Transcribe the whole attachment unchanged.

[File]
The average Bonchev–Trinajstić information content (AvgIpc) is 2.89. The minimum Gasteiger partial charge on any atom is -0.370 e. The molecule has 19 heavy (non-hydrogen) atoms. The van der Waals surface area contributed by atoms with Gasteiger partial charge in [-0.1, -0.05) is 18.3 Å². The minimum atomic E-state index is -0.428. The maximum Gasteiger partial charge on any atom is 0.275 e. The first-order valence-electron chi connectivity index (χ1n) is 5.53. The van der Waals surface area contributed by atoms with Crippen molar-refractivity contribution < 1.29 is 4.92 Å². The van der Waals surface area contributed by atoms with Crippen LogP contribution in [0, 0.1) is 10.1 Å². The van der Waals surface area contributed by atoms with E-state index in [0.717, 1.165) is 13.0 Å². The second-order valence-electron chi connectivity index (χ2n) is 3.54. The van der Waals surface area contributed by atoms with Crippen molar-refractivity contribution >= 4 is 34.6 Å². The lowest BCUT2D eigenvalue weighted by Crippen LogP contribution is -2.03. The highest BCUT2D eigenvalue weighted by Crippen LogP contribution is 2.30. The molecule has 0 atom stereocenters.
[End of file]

The average Bonchev–Trinajstić information content (AvgIpc) is 2.89. The minimum Gasteiger partial charge on any atom is -0.370 e. The molecule has 19 heavy (non-hydrogen) atoms. The van der Waals surface area contributed by atoms with Gasteiger partial charge in [-0.1, -0.05) is 18.3 Å². The minimum atomic E-state index is -0.428. The maximum Gasteiger partial charge on any atom is 0.275 e. The first-order valence-electron chi connectivity index (χ1n) is 5.53. The van der Waals surface area contributed by atoms with Crippen molar-refractivity contribution < 1.29 is 4.92 Å². The van der Waals surface area contributed by atoms with Crippen LogP contribution in [0, 0.1) is 10.1 Å². The van der Waals surface area contributed by atoms with E-state index in [0.717, 1.165) is 13.0 Å². The second-order valence-electron chi connectivity index (χ2n) is 3.54. The van der Waals surface area contributed by atoms with Crippen molar-refractivity contribution >= 4 is 34.6 Å². The lowest BCUT2D eigenvalue weighted by Crippen LogP contribution is -2.03. The highest BCUT2D eigenvalue weighted by Crippen LogP contribution is 2.30. The molecule has 0 atom stereocenters.